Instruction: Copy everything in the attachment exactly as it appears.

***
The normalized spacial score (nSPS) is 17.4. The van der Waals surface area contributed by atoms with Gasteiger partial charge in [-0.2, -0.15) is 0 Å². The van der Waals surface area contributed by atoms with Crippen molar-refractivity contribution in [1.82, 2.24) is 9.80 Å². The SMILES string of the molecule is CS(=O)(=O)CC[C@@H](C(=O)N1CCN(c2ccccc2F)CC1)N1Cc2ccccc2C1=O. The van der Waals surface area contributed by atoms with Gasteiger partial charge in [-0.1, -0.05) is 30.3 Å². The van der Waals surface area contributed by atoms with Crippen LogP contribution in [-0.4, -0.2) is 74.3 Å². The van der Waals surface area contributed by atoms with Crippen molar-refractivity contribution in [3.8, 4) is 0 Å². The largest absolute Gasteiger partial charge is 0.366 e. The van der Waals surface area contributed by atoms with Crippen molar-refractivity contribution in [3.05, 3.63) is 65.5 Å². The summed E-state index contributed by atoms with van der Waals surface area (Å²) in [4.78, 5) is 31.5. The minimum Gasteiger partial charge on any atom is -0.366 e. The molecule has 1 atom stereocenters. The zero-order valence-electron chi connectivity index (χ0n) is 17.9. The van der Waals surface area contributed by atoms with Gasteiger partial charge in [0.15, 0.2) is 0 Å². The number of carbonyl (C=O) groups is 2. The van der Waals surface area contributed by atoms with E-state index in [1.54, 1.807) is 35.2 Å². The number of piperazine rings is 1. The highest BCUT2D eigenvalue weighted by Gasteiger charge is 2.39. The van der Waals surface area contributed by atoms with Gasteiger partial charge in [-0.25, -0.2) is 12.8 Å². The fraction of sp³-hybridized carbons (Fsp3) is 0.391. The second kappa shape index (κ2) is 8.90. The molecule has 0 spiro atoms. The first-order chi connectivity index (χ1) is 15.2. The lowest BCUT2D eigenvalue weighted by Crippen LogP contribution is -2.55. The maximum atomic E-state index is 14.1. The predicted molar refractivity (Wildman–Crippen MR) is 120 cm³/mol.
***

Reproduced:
The normalized spacial score (nSPS) is 17.4. The van der Waals surface area contributed by atoms with Gasteiger partial charge in [-0.2, -0.15) is 0 Å². The van der Waals surface area contributed by atoms with Crippen molar-refractivity contribution in [1.82, 2.24) is 9.80 Å². The SMILES string of the molecule is CS(=O)(=O)CC[C@@H](C(=O)N1CCN(c2ccccc2F)CC1)N1Cc2ccccc2C1=O. The van der Waals surface area contributed by atoms with Gasteiger partial charge in [-0.1, -0.05) is 30.3 Å². The van der Waals surface area contributed by atoms with Crippen LogP contribution in [-0.4, -0.2) is 74.3 Å². The van der Waals surface area contributed by atoms with Crippen molar-refractivity contribution in [3.8, 4) is 0 Å². The largest absolute Gasteiger partial charge is 0.366 e. The van der Waals surface area contributed by atoms with Crippen molar-refractivity contribution in [3.05, 3.63) is 65.5 Å². The summed E-state index contributed by atoms with van der Waals surface area (Å²) in [4.78, 5) is 31.5. The minimum Gasteiger partial charge on any atom is -0.366 e. The molecule has 1 atom stereocenters. The zero-order valence-electron chi connectivity index (χ0n) is 17.9. The van der Waals surface area contributed by atoms with Gasteiger partial charge in [0.15, 0.2) is 0 Å². The number of carbonyl (C=O) groups is 2. The van der Waals surface area contributed by atoms with E-state index in [1.54, 1.807) is 35.2 Å². The number of piperazine rings is 1. The highest BCUT2D eigenvalue weighted by Gasteiger charge is 2.39. The van der Waals surface area contributed by atoms with Gasteiger partial charge in [-0.25, -0.2) is 12.8 Å². The fraction of sp³-hybridized carbons (Fsp3) is 0.391. The second kappa shape index (κ2) is 8.90. The molecule has 0 spiro atoms. The first-order chi connectivity index (χ1) is 15.2. The lowest BCUT2D eigenvalue weighted by Crippen LogP contribution is -2.55. The maximum atomic E-state index is 14.1. The predicted molar refractivity (Wildman–Crippen MR) is 120 cm³/mol.